“I'd set up a referral program. No matter what type of business you're in, you can use referral incentives to grow your business,” offers Toby Balsiger, owner of website design firm Website Tigers.
“I'd use the $1,000 directly as incentives for my clients to keep sending me referrals.”
(Psst—we talk more about getting great word-of-mouth referrals in this post)
Spread A Little Cheer—and Brand Awareness
“Without hesitation, I would buy skincare product ingredients and launch my Zen It Forward Campaign,” says Julie Breaux, founder of Zen Squared, an online aromatherapy shop.
“Zen It Forward will send products out to people who are struggling in life and need some zen to carry them through!”
Run AdWords Campaigns
“Without a doubt, if I had an extra $1,000 to play around with, I would run ads on Google Adwords,” says Max Robinson of workwear provider Ace Work Gear.
“They're not just excellent for driving targeted traffic to your website, they can also reveal huge amounts about the effectiveness of your website, your content and the products that you're promoting. Compared to the data that you get from Google Analytics, the data that you get from your Adwords campaigns is incredibly insightful.”
Promote Your Yelp Listing
“We have found our best return on investment has been paid with our Yelp page sponsorships,” says CEO Bryan Clayton of GreenPal, a lawncare referral service.
Clayton says his company has tested ads on all the major social media platforms, and Yelp has outperformed them all.
“We find the traffic that we get from Yelp page ads converts 67% of the time into a paying customer, and we simply cannot top this one any other paid channels. I believe this is because the traffic we get from Yelp is solely people at the bottom of the purchase making process and they are ready to buy.”
Show Appreciation for Your Clients
“Throw a party, buy gifts, or send gift cards. Something to show the people that matter the most to business that they actually matter,” suggests Josh King, founder of Tinderbox Consulting.
“This appreciation is something we try to build into our work on a daily basis, but the extra money would allow for a grand gesture!”
Run A Giveaway
“I'd use it for two $500 Christmas giveaways,” says Mike Catania, co-founder and CTO of savings community PromotionCode.org.
“We've done holiday giveaways before and the publicity that comes from it is well worth the investment.”
Create Branded Promotional Items
“I would probably order t-shirts and coffee cups and that sort of thing branded with our logo,” says Rebecca Miller of pie bakery Peggy Jean’s Pies.
Miller says it would be nice to invest in something she’d typically consider a non-essential.
“We are often asked by our customers for that sort of thing, and we just don’t have the spare extra working capital for that sort of purchase.”
Create Engaging Videos
“I'd hire a videographer,” says Mark Aselstine, founder of wine delivery service Uncorked Ventures.
“First, I'd want to get a video made of one of my suppliers. Second, I'd want an unboxing video or something similar for one of my gift baskets. The idea would be that using video on our site should help conversion rates. Also, high quality video is something that I think I could pitch to bloggers to cover, hopefully leading to better SEO results and more traffic onto the site.”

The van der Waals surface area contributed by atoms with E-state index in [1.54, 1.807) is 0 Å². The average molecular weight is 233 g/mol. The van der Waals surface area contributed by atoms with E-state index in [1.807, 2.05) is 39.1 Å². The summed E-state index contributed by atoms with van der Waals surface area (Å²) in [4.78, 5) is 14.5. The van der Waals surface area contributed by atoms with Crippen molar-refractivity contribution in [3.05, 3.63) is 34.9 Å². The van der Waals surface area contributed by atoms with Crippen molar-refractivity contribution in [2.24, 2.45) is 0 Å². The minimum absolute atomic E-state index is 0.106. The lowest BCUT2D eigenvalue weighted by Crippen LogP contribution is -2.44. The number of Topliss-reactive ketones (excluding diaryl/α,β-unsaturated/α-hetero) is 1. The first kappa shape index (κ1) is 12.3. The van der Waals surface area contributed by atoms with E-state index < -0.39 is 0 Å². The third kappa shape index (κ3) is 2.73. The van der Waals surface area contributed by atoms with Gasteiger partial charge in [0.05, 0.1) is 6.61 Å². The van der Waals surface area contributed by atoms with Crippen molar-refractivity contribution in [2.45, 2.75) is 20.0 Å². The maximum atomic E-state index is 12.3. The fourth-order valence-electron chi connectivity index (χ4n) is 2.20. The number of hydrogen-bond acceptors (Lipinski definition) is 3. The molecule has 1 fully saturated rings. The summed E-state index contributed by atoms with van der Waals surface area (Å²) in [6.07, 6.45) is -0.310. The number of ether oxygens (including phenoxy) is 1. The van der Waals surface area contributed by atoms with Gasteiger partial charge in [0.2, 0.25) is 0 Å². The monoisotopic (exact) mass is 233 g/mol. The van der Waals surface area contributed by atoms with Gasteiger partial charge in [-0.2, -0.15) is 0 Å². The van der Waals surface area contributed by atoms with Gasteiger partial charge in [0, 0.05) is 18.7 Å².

Video is, in fact, a highly useful conversion tool. According to a report by EyeView Digital, having a video on your landing page can increase conversion rates by up to 80%.
“I would use it to pay off some of the debt I have accumulated this last year,” Gari Anne Kosanke, founder of Bead Lovers Korner.
Many solopreneurs can relate to Kosanke’s situation; a recent death in the family forced her to put her business on hold.
“Anyone who works for themselves knows that if you aren’t working, you're not making money. To keep things going and pay expenses I had to take some small loans, so now when each month rolls around I owe creditors and sometimes need to pay them before I can buy more inventory or advertise.”
Investing $1,000 would go a long way to getting out of debt, she says.
Enlist Influencers for Reviews
“I would spend an extra $1,000 on social media influencers (bloggers, vloggers, etc.) to review my product and do unboxing videos,” says Kim Van, owner of spice subscription service Flavor Flights.
“Since I'm new on the scene, my number one priority is to get seen and make the world aware that I exist. In my opinion, ads are of little value. People really buy something because someone they know or like vouched for it. As a new biz, I need to have searchable reviews out there so people feel comfortable buying from me.”
It’s true; in one survey, 88% of shoppers said they trust online reviews as much as referrals from a close friend.
Network, Network, Network
“I get almost all of my new clients through networking and referrals,” explains Dorien Morin-van Dam, owner of More In Media.
“If I had an extra $1K to invest, I would sign up for a large business-related conference. These run anywhere from $250-$1,000+ each! If I had any money left over, I would use that for newly printed business cards, a new outfit, a great haircut and then tuck away the last bit for lunch/dinner money so I could chat one-on-one with my newly made acquaintances during the conference.”
Gather Customer Feedback
“I would invest in getting customer feedback via a survey,” says startup funding strategist John Livesay of SellingSecretsforFunding.com.
“To get plenty of feedback, I would use part of that $1,000 as an incentive to get people to fill out the survey. It's been proven that when you listen to your customers—and get valuable feedback—you can pinpoint the problems they have. To have a successful business, you must identify problems and be the solution provider for those problems.”
Livesay explains that people are willing to pay for solutions to their problems, so the more knowledge you have, the better your offerings for them will be.
Sock It Away
“Every business needs a rainy-day fund,” explains IgniteSpot’s very own CEO, Eddy Hood.
“If you don’t have one, take your $1,000 and start one now. When you need it—and trust me, that day will come—you’ll be so glad you put some savings away.”
How would you invest $1,000 in your business? Have you made a wise investment that paid off? We want to hear about it! Leave us your thoughts in the comments section.